Aeres University of Applied Sciences, Almere

Aeres College Almere The Netherlands © Martijn de Koning


On one of the main roads to the site of the Floriade Almere Expo 2022, the Dutch horticultural exhibition held in 2022 in Almere, Netherlands, one can find the new building of the Aeres University of Applied Sciences, a green education and knowledge institute. The building has been designed to provide a healthy, inspiring working and learning environment while itself being energy-neutral, climate-adaptive, green and circular. The building stands out with its extensive green facade.

Trigger and context

The design of the building reflects both the sustainable identity of the education at the Aeres University of Applied Sciences in Almere and the central theme of the world horticultural exhibition Floriade Expo 2022: ‘Growing Green Cities’. Being ‘Green’ was therefore an important design principle of the new building. On the one hand, incorporating sustainable, circular and self-sufficient solutions. On the other hand, it is literally a green school. A ‘green lung’ with different types of green walls, plants and trees, swings through the building like a landscape, from entrance to roof. The greenery stimulates the senses and in addition plays a role in education: students in Almere are conducting research into urban food supply and healthy living in a green city as also how the greenery in the school contributes to learning performance. The design, construction and management of the greenery are all in one hand.

Besides becoming a sustainable Floriade showcase, the new college had to be, above all, a place that students love to go to. The health and well-being of staff and students and the ease of use of the building therefore received a lot of attention in the design. Aeres is the first school in the Netherlands that received the Platinum WELL building standard certificate.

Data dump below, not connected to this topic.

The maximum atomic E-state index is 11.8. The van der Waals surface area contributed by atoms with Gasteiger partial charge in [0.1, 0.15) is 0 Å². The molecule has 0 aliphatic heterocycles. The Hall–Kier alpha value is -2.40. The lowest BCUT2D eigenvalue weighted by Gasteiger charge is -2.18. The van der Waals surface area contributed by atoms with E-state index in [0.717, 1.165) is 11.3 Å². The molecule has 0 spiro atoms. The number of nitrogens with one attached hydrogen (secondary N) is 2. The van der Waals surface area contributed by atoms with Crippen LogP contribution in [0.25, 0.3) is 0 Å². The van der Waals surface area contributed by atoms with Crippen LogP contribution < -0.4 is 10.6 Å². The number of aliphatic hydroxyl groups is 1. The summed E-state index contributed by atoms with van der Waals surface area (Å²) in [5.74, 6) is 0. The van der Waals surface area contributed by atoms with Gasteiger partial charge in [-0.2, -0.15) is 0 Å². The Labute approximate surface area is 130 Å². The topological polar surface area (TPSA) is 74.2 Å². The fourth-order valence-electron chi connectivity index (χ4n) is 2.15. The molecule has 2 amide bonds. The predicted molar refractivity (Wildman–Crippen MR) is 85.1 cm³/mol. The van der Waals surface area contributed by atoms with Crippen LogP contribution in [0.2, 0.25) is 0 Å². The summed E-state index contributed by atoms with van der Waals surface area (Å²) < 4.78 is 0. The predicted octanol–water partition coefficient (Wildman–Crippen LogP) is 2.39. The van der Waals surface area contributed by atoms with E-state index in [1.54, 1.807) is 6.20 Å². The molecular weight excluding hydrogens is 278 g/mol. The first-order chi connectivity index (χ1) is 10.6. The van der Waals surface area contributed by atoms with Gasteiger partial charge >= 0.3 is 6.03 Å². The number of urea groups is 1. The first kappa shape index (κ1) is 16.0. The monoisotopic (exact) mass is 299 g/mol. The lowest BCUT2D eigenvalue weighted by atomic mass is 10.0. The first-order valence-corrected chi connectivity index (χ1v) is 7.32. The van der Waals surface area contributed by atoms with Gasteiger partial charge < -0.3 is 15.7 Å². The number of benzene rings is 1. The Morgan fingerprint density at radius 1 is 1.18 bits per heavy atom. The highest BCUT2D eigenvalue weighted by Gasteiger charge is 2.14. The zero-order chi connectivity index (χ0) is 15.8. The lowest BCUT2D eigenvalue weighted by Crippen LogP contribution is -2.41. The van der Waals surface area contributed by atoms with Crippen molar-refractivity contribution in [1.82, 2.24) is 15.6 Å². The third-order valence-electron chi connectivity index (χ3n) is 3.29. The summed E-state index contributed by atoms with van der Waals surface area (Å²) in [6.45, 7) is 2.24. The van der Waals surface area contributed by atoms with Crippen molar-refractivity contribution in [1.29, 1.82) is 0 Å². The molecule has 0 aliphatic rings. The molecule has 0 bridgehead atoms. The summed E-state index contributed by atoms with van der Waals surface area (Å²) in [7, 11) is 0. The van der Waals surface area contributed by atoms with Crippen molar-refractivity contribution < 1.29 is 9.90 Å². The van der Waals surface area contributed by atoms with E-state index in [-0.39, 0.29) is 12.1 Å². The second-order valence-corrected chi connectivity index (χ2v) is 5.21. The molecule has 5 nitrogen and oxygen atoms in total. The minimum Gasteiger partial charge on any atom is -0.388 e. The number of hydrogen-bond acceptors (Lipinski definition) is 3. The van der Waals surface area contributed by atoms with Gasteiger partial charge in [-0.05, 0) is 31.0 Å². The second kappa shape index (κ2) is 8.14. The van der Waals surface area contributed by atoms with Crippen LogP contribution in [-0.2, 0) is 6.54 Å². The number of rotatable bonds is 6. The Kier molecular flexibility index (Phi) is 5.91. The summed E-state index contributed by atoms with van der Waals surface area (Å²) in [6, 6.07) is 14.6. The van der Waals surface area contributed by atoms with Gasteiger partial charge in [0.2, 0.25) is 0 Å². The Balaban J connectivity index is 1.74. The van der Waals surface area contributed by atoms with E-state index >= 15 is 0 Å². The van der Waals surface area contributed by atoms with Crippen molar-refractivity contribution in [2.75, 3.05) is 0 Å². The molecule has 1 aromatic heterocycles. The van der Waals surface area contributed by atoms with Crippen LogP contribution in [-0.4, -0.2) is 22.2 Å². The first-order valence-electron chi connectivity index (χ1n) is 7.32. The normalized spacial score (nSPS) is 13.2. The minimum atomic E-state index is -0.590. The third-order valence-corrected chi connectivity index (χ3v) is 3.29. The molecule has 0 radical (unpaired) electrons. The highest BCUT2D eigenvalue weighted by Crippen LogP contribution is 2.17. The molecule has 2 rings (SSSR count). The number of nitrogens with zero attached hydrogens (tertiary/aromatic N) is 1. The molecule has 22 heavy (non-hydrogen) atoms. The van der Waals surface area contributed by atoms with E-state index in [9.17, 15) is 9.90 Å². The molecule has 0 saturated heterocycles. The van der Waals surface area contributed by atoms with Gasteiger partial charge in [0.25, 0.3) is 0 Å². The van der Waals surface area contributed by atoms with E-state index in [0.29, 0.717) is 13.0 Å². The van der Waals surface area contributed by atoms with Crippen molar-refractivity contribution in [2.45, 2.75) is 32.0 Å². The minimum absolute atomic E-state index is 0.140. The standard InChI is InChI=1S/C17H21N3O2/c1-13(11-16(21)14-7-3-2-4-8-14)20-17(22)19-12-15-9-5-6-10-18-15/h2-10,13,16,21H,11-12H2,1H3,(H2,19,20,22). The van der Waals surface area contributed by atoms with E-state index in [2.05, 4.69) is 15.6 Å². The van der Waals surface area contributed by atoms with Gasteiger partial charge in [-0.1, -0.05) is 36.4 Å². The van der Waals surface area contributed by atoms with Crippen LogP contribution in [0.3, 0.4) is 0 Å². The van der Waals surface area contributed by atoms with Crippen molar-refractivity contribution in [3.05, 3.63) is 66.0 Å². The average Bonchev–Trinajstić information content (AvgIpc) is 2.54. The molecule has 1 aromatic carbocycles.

The building’s green concept was developed together with teachers and students. The students devised a bee ladder that was integrated into the facade.

The building was designed holistically. The designer of the greenery was involved in the design of the building at an early stage, as were the designers of other disciplines. This made it possible to realise all facets of sustainability in the building in a coherent manner.

Design and design issues

The new Aeres University of Applied Sciences building is smart with energy: depending on the position and orientation of the facades, these have different properties. For example, PV panels on the west side provide solar shading in addition to generating energy. The east side, facing the Floriade grounds’ tree garden, is completely green and changes colours with the seasons. The lively, nature-inclusive green roof is both a pleasant living space and an inspiring learning and experimentation area: a shade roof of semi-transparent PV panels protects the students from the sun and reduces the heating of the school.